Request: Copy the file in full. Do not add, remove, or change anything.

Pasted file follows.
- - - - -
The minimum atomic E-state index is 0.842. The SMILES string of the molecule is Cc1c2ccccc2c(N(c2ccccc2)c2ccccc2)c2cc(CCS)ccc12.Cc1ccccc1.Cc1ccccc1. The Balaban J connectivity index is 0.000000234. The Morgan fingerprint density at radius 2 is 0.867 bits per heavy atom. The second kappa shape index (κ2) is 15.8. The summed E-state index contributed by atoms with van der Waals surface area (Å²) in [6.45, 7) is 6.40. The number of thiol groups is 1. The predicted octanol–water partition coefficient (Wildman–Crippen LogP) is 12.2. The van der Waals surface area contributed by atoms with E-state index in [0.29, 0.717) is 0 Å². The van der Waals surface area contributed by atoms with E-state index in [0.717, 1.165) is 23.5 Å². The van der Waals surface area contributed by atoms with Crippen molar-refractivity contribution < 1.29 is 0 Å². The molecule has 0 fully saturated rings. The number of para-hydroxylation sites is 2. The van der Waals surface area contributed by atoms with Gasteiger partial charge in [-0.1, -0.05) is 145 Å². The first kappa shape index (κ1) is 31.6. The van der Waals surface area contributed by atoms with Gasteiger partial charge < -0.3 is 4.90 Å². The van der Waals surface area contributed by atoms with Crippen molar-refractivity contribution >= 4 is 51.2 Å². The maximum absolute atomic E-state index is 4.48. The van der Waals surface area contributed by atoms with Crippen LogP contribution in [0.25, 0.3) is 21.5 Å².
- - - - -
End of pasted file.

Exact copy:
The minimum atomic E-state index is 0.842. The SMILES string of the molecule is Cc1c2ccccc2c(N(c2ccccc2)c2ccccc2)c2cc(CCS)ccc12.Cc1ccccc1.Cc1ccccc1. The Balaban J connectivity index is 0.000000234. The Morgan fingerprint density at radius 2 is 0.867 bits per heavy atom. The second kappa shape index (κ2) is 15.8. The summed E-state index contributed by atoms with van der Waals surface area (Å²) in [6.45, 7) is 6.40. The number of thiol groups is 1. The predicted octanol–water partition coefficient (Wildman–Crippen LogP) is 12.2. The van der Waals surface area contributed by atoms with E-state index in [0.29, 0.717) is 0 Å². The van der Waals surface area contributed by atoms with E-state index in [0.717, 1.165) is 23.5 Å². The van der Waals surface area contributed by atoms with Crippen molar-refractivity contribution < 1.29 is 0 Å². The molecule has 0 fully saturated rings. The number of para-hydroxylation sites is 2. The van der Waals surface area contributed by atoms with Gasteiger partial charge in [-0.1, -0.05) is 145 Å². The first kappa shape index (κ1) is 31.6. The van der Waals surface area contributed by atoms with Gasteiger partial charge < -0.3 is 4.90 Å². The van der Waals surface area contributed by atoms with Crippen molar-refractivity contribution >= 4 is 51.2 Å². The maximum absolute atomic E-state index is 4.48. The van der Waals surface area contributed by atoms with Crippen LogP contribution in [0.25, 0.3) is 21.5 Å².